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Here’s Italy’s plan to secure critical minerals

The cabinet approved a decree aimed at ensuring the supply of critical raw materials and revitalising the Italian mining sector. The government will invest one billion in revitalising research and extraction of critical materials

Italy is going back to the mines. The Minister for Enterprise and Made in Italy, Adolfo Urso, and the Minister for the Environment and Energy Security, Pichetto Fratin, signed the decree approved by the Council of Ministers to relaunch the mining of critical raw materials. 

  • The new decree aims to ensure a secure supply of critical raw materials and revive Italy’s mining sector, which has seen a significant decline, increasing the country’s dependence on minerals from other parts of the world, notably from China to Africa, India and South America.
  • The decree establishes a new governance system, the Technical Committee for Critical and Strategic Raw Materials at the Ministry of Enterprise and Made in Italy. This committee will monitor supply chains, assess available stocks, and draw up a national plan for critical raw materials every three years.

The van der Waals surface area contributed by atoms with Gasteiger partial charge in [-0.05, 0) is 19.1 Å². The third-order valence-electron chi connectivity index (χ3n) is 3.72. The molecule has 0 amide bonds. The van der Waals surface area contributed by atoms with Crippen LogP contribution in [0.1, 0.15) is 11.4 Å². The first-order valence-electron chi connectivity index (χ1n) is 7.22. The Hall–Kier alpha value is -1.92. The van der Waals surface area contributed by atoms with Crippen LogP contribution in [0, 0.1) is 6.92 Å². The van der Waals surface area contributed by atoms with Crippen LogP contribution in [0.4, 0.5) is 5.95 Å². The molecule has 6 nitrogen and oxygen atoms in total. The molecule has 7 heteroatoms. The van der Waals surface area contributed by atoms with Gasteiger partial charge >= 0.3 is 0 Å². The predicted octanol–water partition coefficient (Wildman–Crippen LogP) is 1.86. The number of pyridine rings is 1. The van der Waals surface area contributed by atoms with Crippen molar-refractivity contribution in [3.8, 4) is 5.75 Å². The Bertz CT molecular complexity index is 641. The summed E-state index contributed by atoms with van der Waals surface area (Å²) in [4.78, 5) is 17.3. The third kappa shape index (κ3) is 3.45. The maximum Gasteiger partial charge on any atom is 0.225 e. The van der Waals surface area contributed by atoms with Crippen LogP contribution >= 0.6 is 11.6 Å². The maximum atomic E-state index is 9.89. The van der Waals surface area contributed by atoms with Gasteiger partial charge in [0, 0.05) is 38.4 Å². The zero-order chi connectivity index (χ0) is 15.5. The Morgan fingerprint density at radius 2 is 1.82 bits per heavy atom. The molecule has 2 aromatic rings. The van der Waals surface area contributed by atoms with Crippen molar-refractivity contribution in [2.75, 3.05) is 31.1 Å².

The role of the private sector. On the plate, the government is putting money from the sovereign fund of the Minister for Enterprise and Made in Italy, one billion, to “support specific projects and encourage the creation of national champions”, according to the ministers. 

  • For new mining projects involving the processing of critical raw materials, holders of mining concessions will have to pay the state a product royalty of between 5% and 7%.
  • These funds will be allocated to the National Made in Italy Fund to support investments in the supply chain of critical raw materials.

The resources available. Italy can play a vital role in the European strategy defined in the Critical Raw Materials Act (CRMA), which identifies 34 critical raw materials, including 17 considered strategic. 

  • In addition, the EU strategy and the related Italian decree aim to increase the EU’s capacity to meet the 10% of annual consumption from locally extracted materials. 
  • According to the newspaper La Republica, based on the elaborations of the Minister for Enterprise, an Australian multinational has identified a critical lithium deposit in the region of Lazio. Liguria has one of the largest titanium reservoirs, amounting to 9 million tonnes.

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